German Chancellor Angela Merkel, speaking to a gathering of officials from her own party on Tuesday, said flatly that “no tourist travel should be taking place” and made it clear her administration is exploring possible new restrictions on travel within Germany and by Germans traveling within the European Union Zone.
Dutch carrier KLM has all-but shut down this week because of new government edicts restricting travel during the pandemic.
And the World Travel & Tourism Council – a sort of global version of the USTA – warned Tuesday against the introduction this week by the British government of a proposed regulation requiring people arriving from other nations – both British citizens returning home and foreign visitors – to be quarantined at their own expense in designated “quarantine hotels” for some period of time after their arrival.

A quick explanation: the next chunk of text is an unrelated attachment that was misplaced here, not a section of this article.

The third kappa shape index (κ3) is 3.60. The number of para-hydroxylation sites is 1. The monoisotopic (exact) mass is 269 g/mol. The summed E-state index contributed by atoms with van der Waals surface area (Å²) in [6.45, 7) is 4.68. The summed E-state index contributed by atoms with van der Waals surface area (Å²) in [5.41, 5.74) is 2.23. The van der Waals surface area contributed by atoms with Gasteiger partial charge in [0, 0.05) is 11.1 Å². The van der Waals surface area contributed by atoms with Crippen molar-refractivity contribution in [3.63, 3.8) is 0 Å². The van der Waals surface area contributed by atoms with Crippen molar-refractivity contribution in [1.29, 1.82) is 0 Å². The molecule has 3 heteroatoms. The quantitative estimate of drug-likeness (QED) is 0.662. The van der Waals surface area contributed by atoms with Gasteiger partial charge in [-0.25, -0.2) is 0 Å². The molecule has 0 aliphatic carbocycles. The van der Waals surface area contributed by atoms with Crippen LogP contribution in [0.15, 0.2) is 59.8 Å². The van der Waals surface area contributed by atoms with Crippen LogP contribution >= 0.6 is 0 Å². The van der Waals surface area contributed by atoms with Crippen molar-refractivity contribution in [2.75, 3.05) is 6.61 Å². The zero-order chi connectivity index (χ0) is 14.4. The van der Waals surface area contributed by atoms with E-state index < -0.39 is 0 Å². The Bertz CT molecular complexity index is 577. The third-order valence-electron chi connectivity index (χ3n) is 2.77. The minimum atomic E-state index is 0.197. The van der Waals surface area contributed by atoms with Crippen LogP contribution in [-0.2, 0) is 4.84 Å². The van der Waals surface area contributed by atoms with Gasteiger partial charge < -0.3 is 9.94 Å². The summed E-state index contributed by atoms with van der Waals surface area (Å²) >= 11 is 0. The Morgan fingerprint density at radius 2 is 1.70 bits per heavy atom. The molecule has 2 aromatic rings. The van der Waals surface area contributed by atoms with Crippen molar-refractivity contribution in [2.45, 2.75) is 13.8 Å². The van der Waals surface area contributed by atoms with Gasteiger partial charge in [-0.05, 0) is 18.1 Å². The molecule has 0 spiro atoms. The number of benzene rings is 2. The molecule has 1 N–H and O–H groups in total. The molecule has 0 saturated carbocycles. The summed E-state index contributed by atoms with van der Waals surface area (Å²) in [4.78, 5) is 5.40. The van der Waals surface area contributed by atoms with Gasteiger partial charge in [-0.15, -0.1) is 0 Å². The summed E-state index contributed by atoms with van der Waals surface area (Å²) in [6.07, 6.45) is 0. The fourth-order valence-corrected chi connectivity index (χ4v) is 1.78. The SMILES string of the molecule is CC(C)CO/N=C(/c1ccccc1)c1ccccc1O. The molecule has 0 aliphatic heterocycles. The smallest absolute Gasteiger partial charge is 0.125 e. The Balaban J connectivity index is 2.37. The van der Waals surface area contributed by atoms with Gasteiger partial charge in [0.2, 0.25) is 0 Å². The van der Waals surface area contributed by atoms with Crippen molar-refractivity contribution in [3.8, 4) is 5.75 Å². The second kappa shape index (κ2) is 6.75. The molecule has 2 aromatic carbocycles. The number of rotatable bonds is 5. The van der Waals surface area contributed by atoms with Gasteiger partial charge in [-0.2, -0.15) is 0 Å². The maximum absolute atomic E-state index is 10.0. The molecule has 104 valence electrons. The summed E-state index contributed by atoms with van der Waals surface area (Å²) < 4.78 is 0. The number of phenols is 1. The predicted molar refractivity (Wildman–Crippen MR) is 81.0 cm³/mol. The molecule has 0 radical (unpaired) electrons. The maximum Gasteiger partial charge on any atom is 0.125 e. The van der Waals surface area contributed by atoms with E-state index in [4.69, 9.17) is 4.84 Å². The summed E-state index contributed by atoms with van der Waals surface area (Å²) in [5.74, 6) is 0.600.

WTTC President Gloria Guevara said: “The UK travel and tourism sector is in a fight for survival. It’s that simple. With the sector in such a fragile state, the introduction of hotel quarantines by the UK government could force the complete collapse of travel and tourism. “Travelers and holidaymakers would simply not book business or leisure trips knowing they would have to pay to isolate in a hotel, causing a drastic drop in revenues throughout the sector.”